ii. Service User D;
iii. Service User E.


6. In respect of Service User D you did not adequately record the structures being treated and/or the techniques applied to each structure.


7. Your conduct in allegation 3 and 4 was sexually motivated.


8. The matters in allegations 1-4 and 7 above constitutes misconduct.


9. The matters in allegations 5 – 6 above constitutes misconduct and/or lack of competence.


10. By reason of your misconduct and/or lack of competence, your fitness to practise is impaired.

 

Finding

Preliminary Matters
Service
1. Notice of the hearing was served by post to the Registrant’s registered address and by
email to the Registrant’s registered email address on 11 February 2022. There had been no response from the Registrant to the Notice of the hearing.

2. The Panel, having heard and accepted the advice of the Legal Assessor, was satisfied that
this evidence met the requirement which required the Registrant to be notified of the
hearing. Accordingly, the Panel was satisfied that service of the proceedings had been
effected on the Registrant.

Proceeding in absence

3. The Registrant was not in attendance at the hearing, nor was he represented.

4. Mr Mansell made an application to the Panel for the hearing to proceed in the absence of
the Registrant.

5. The last substantive contact which the Registrant had made with the HCPC was in
2019. There had been very limited engagement since then. On 22 January 2019, the Registrant notified the HCPC of a change of his registered details and gave an address in India as his registered address. On 4 March 2020, the Registrant changed his registered address again, this time to an address in New Zealand. It was to that address that the Notice of hearing had been posted. In addition, the Notice of hearing was sent to the Registrant’s registered email address. There had been no contact by him in response. Mr Mansell invited the Panel to conclude that the Registrant had voluntarily absented himself from the hearing. Live witnesses had been scheduled to give evidence in support of the Allegation which the Registrant faced. The Allegation was serious and stretched back to 2016. The public interest was also engaged, in Mr Mansell’s submission.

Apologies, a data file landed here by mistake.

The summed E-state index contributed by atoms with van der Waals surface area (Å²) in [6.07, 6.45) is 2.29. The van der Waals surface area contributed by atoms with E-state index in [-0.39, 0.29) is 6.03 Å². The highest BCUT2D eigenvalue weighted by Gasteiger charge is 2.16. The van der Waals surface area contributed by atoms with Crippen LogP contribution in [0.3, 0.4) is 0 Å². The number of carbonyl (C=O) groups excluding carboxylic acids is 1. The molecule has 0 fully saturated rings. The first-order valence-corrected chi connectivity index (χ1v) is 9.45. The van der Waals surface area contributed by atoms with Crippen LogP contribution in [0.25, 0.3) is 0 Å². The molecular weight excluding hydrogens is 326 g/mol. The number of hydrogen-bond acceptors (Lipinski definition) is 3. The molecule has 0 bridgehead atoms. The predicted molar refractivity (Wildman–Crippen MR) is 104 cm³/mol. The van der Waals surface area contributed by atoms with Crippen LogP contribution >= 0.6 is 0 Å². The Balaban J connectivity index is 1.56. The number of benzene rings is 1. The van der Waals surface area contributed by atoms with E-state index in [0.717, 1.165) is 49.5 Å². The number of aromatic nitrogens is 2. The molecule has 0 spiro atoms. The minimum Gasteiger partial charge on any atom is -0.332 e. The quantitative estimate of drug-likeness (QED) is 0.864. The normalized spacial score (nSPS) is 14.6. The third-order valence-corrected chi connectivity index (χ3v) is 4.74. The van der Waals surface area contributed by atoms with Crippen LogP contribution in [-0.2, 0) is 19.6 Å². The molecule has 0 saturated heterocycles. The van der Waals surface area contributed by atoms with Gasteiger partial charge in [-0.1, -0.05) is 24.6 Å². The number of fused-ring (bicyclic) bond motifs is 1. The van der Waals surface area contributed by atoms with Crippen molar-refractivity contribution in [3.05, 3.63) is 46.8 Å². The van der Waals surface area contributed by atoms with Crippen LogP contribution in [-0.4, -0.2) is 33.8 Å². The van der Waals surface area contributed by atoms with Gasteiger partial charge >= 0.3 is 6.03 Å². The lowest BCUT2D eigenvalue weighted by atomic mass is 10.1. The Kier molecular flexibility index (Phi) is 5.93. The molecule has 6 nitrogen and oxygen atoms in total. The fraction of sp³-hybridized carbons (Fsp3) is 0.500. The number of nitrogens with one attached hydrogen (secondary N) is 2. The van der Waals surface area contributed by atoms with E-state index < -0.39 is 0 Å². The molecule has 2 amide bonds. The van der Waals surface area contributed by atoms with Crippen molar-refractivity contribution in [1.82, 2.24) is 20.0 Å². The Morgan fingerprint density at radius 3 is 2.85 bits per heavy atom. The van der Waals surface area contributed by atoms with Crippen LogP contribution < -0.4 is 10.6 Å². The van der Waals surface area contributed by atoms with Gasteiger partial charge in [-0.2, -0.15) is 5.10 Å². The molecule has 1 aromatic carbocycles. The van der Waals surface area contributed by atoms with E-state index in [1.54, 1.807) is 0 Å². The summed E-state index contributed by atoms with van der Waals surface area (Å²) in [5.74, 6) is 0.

6. The Panel heard and accepted the Legal Assessor’s advice and had regard to the
HCPTS Practice Note, ‘Proceeding in the Absence of the Registrant’.

7. The Panel was satisfied that it was fair and appropriate to proceed in the Registrant’s